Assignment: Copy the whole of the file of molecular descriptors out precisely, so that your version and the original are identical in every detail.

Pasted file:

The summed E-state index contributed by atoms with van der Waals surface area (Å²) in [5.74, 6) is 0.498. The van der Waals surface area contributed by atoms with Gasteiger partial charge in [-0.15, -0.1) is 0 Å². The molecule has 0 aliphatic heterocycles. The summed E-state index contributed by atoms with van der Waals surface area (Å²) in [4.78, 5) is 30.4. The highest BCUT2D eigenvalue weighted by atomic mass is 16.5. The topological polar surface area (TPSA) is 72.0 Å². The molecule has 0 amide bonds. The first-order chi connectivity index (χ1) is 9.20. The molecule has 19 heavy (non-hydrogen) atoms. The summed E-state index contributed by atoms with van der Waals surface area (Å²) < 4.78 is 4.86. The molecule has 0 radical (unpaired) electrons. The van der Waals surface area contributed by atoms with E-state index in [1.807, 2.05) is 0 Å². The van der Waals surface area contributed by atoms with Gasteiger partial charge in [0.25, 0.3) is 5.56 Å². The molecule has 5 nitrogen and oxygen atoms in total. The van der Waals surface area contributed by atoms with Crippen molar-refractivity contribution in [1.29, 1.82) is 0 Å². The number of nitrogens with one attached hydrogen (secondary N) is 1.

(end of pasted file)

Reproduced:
The summed E-state index contributed by atoms with van der Waals surface area (Å²) in [5.74, 6) is 0.498. The van der Waals surface area contributed by atoms with Gasteiger partial charge in [-0.15, -0.1) is 0 Å². The molecule has 0 aliphatic heterocycles. The summed E-state index contributed by atoms with van der Waals surface area (Å²) in [4.78, 5) is 30.4. The highest BCUT2D eigenvalue weighted by atomic mass is 16.5. The topological polar surface area (TPSA) is 72.0 Å². The molecule has 0 amide bonds. The first-order chi connectivity index (χ1) is 9.20. The molecule has 19 heavy (non-hydrogen) atoms. The summed E-state index contributed by atoms with van der Waals surface area (Å²) < 4.78 is 4.86. The molecule has 0 radical (unpaired) electrons. The van der Waals surface area contributed by atoms with E-state index in [1.807, 2.05) is 0 Å². The van der Waals surface area contributed by atoms with Gasteiger partial charge in [0.25, 0.3) is 5.56 Å². The molecule has 5 nitrogen and oxygen atoms in total. The van der Waals surface area contributed by atoms with Crippen molar-refractivity contribution in [1.29, 1.82) is 0 Å². The number of nitrogens with one attached hydrogen (secondary N) is 1.